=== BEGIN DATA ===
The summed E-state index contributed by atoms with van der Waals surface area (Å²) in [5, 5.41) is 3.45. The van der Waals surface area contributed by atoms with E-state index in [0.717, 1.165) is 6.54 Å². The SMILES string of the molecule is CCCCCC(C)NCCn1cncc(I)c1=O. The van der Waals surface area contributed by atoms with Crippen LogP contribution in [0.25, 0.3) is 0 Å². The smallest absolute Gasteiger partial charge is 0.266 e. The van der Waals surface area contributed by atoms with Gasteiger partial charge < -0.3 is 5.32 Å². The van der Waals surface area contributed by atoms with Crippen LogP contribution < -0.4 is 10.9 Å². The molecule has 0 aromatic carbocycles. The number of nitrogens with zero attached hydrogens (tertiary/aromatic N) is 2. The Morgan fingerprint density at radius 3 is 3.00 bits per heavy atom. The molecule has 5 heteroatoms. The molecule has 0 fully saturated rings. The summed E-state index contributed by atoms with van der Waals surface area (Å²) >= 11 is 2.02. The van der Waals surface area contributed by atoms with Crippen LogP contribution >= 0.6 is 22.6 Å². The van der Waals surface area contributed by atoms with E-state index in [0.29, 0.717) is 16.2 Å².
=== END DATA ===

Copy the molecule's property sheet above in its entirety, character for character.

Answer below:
The summed E-state index contributed by atoms with van der Waals surface area (Å²) in [5, 5.41) is 3.45. The van der Waals surface area contributed by atoms with E-state index in [0.717, 1.165) is 6.54 Å². The SMILES string of the molecule is CCCCCC(C)NCCn1cncc(I)c1=O. The van der Waals surface area contributed by atoms with Crippen LogP contribution in [0.25, 0.3) is 0 Å². The smallest absolute Gasteiger partial charge is 0.266 e. The van der Waals surface area contributed by atoms with Gasteiger partial charge < -0.3 is 5.32 Å². The van der Waals surface area contributed by atoms with Crippen LogP contribution < -0.4 is 10.9 Å². The molecule has 0 aromatic carbocycles. The number of nitrogens with zero attached hydrogens (tertiary/aromatic N) is 2. The Morgan fingerprint density at radius 3 is 3.00 bits per heavy atom. The molecule has 5 heteroatoms. The molecule has 0 fully saturated rings. The summed E-state index contributed by atoms with van der Waals surface area (Å²) >= 11 is 2.02. The van der Waals surface area contributed by atoms with Crippen LogP contribution >= 0.6 is 22.6 Å². The van der Waals surface area contributed by atoms with E-state index in [0.29, 0.717) is 16.2 Å².